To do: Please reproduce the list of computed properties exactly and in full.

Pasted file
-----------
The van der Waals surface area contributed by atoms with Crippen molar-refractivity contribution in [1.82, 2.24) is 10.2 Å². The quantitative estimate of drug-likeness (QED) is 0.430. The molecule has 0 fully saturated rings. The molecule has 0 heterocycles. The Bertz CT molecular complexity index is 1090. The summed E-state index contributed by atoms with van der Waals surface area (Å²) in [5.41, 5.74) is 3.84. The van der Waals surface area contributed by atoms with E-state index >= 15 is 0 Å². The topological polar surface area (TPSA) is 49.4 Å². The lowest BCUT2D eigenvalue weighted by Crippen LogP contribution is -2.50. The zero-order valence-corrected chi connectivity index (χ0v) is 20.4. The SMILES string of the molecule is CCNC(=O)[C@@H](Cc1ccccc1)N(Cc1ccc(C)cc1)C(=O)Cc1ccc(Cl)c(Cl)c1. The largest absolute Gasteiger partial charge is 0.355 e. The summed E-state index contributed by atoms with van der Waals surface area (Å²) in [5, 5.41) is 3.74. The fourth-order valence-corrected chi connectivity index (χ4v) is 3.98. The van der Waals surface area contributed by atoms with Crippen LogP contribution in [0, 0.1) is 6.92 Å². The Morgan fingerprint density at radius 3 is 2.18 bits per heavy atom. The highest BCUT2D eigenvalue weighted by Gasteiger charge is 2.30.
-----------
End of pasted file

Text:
The van der Waals surface area contributed by atoms with Crippen molar-refractivity contribution in [1.82, 2.24) is 10.2 Å². The quantitative estimate of drug-likeness (QED) is 0.430. The molecule has 0 fully saturated rings. The molecule has 0 heterocycles. The Bertz CT molecular complexity index is 1090. The summed E-state index contributed by atoms with van der Waals surface area (Å²) in [5.41, 5.74) is 3.84. The van der Waals surface area contributed by atoms with E-state index >= 15 is 0 Å². The topological polar surface area (TPSA) is 49.4 Å². The lowest BCUT2D eigenvalue weighted by Crippen LogP contribution is -2.50. The zero-order valence-corrected chi connectivity index (χ0v) is 20.4. The SMILES string of the molecule is CCNC(=O)[C@@H](Cc1ccccc1)N(Cc1ccc(C)cc1)C(=O)Cc1ccc(Cl)c(Cl)c1. The largest absolute Gasteiger partial charge is 0.355 e. The summed E-state index contributed by atoms with van der Waals surface area (Å²) in [5, 5.41) is 3.74. The fourth-order valence-corrected chi connectivity index (χ4v) is 3.98. The van der Waals surface area contributed by atoms with Crippen LogP contribution in [0, 0.1) is 6.92 Å². The Morgan fingerprint density at radius 3 is 2.18 bits per heavy atom. The highest BCUT2D eigenvalue weighted by Gasteiger charge is 2.30.